Therefore, I took babysteps towards stretching my comfort zone to feel safe again. First, I built my trust towards men slowly by visiting and being around my brother. Once that felt safe and good, I stretched my comfort zone further.

Evaluating Situations

I started to evaluate any situation in which I felt anxious. For instance, I practiced while waiting in line at the supermarket. When a man waited in the same line behind me and every fiber in my body was saying that that man was not safe to be around, I asked myself: What’s the worst that could happen?

Then, I started to focus on my breathing and I waited and succeeded to calm down and overcome this challenge. After some time I stretched my zone further by hugging men again (still while holding my breath though). From there, I slowly started to consciously focus on my breathing when hugging a man.

This technique helped me as a highly sensitive person to cope with PTSD. It is good to evaluate the situations you find yourself in whenever you feel anxious. Oftentimes, it is your body tricking you to feel danger, although there is none.

On the image, there is a book with a pair of glasses on it. It is a good representation of Kelly's story about having PTSD as a highly sensitive person.
Photo credits: Dariusz Sankowski

Where Am I Now In My Healing Journey?

Now I am able to meet men on my own again. Also, I love to be able to cuddle my brother without fear. I love going to the city again and am able to enjoy all the authentic vibrant energies around me.

I even consciously make an appointment with a man when I have the choice. This way, I ‘show’ my PTSD that it is okay to be around men and that I am safe and ‘it’ does not have to stay alert to protect me.

However, I am aware that there certainly still are layers within me to heal. Nevertheless, I have already overcome all these challenges by not running away from them, but accepting them when they arose.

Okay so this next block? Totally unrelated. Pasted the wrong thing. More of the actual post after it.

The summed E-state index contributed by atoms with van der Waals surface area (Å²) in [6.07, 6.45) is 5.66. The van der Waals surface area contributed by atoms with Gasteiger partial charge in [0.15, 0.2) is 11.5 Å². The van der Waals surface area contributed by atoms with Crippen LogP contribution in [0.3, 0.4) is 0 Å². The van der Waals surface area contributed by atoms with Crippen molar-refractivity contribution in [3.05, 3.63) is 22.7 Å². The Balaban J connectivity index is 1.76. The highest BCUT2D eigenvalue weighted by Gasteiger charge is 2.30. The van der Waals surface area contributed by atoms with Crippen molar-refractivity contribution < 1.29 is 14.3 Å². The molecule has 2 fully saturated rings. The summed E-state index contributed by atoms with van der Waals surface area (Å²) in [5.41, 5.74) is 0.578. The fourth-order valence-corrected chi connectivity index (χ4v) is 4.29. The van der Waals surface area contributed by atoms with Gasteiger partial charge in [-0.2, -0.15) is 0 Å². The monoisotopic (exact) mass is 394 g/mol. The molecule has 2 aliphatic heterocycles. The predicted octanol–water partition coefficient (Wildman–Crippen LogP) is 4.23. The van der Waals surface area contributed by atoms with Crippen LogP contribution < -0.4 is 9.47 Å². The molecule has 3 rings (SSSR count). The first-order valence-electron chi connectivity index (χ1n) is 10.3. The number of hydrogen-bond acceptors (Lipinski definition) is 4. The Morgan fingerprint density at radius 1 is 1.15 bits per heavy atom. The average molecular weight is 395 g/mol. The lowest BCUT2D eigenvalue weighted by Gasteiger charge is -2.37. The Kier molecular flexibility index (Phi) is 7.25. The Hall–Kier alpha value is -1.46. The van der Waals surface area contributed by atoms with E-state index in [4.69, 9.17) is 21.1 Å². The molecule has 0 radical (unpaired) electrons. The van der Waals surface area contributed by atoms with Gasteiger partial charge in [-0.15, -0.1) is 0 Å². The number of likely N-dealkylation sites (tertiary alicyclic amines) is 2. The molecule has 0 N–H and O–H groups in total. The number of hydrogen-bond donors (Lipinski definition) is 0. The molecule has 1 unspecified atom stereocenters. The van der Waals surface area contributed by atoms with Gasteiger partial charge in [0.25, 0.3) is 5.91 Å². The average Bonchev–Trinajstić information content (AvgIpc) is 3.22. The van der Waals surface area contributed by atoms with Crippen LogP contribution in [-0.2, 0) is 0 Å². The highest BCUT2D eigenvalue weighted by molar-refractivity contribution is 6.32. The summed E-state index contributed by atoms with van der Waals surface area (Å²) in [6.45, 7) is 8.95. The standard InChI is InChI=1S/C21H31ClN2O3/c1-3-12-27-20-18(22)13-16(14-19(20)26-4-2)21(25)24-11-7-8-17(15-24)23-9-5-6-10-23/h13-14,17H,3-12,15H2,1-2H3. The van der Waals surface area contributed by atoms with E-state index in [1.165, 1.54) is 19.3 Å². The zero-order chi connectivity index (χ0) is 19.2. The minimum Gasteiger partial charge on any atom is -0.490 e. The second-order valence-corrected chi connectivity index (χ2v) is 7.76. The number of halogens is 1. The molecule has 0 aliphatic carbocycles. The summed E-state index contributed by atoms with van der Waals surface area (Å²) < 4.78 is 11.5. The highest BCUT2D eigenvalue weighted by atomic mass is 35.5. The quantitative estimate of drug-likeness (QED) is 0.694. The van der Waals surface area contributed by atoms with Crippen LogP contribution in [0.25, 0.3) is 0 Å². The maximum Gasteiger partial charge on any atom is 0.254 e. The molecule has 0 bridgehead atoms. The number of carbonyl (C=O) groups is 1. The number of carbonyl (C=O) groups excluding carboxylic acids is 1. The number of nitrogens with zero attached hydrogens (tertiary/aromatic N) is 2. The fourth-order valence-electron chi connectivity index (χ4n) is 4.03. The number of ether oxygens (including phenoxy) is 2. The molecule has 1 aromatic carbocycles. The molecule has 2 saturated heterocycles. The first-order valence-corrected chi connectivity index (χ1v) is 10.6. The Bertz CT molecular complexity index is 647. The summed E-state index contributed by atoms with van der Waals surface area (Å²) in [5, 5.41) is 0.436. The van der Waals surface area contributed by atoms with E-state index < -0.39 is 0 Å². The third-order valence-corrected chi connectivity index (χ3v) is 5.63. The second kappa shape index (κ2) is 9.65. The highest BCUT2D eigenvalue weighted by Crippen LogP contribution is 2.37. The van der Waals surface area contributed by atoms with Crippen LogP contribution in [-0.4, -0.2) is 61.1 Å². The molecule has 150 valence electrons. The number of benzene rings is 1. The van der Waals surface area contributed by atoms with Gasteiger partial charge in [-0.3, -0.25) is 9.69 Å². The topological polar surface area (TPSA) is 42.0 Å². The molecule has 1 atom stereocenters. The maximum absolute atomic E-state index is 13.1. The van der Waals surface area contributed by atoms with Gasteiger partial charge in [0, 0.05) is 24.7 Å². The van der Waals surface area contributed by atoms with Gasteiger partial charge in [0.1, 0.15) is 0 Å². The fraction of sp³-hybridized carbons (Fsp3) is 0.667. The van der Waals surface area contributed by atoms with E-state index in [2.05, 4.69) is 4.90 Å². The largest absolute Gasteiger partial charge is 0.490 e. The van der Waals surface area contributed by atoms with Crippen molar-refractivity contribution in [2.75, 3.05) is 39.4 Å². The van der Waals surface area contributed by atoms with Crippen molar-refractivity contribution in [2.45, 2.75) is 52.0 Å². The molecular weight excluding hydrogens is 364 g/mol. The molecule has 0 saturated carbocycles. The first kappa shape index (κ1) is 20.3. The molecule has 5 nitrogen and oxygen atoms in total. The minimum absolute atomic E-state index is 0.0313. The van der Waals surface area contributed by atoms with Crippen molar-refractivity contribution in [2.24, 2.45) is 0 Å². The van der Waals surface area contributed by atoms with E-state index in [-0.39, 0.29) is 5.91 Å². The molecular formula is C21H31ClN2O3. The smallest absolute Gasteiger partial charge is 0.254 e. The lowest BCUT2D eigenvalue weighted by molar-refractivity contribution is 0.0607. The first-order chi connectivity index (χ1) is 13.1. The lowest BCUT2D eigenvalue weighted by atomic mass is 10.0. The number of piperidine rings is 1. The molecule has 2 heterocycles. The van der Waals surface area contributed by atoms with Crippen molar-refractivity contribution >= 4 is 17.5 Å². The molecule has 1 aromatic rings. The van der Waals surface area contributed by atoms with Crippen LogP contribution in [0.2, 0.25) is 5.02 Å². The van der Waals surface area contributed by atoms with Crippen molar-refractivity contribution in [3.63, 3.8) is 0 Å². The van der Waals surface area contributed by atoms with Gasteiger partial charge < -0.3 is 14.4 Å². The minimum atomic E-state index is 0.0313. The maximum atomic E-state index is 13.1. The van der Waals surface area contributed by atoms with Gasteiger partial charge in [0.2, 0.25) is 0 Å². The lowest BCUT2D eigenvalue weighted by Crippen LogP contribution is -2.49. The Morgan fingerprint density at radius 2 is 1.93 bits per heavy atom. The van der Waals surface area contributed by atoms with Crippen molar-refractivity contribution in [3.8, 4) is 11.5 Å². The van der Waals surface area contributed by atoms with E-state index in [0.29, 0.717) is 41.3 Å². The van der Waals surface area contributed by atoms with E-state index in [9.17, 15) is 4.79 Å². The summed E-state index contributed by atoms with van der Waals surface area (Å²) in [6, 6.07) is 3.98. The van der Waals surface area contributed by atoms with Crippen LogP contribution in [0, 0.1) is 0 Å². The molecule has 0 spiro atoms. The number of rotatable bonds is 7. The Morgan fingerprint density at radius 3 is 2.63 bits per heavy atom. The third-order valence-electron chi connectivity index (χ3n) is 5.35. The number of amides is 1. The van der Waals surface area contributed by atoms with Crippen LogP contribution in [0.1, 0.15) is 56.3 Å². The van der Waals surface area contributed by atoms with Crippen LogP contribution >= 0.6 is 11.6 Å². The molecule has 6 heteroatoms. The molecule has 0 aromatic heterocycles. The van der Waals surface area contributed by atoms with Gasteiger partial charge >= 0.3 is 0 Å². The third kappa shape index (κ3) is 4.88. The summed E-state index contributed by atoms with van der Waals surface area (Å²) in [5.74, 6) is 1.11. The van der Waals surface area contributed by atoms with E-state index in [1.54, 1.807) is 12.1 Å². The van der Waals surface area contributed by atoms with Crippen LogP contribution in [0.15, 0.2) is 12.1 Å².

Also, the realization that PTSD is not me, but that it is a behavior within me, helped me tremendously in my healing journey until now.

My Tips If You Are A Highly Sensitive Person Struggling With PTSD

Now that you have read my story, I am happy to share some tips with you. If you are a highly sensitive person experiencing PTSD, you may want to try the following:

  • Try to oversee the situations in which you are anxious and ask yourself what is the worst that could happen at that moment.
  • Be aware that safety is within you and something you were born with.
  • Accept and overcome the different challenges that are a result from PTSD and do not push them away.
  • Be vulnerable and share your story.
  • Feel your emotions lovingly and give yourself plenty of time to heal.
  • Find a good coach/expert who can help you to tackle these challenges.

And last but not least, I would also like to say that I hope you will find the strength to take the pen of your book/life story back into your own hands. Live your best life. You are worthy to be here and to show the world your beautiful, unique and authentic self. You deserve your place in this world and don’t let anything or anyone steal your enjoyment of life and happiness.

I hear you, I see you, I emphasize with you.. and you are a beautiful human being! If you feel the urge to send me a message, please know that you are welcome to reach out to connect!

If you’d like to read more about PTSD, you may want to discover the ‘Complex PTSD Workbook: A Mind-Body Approach To Regaining Emotional Control And Becoming Whole’.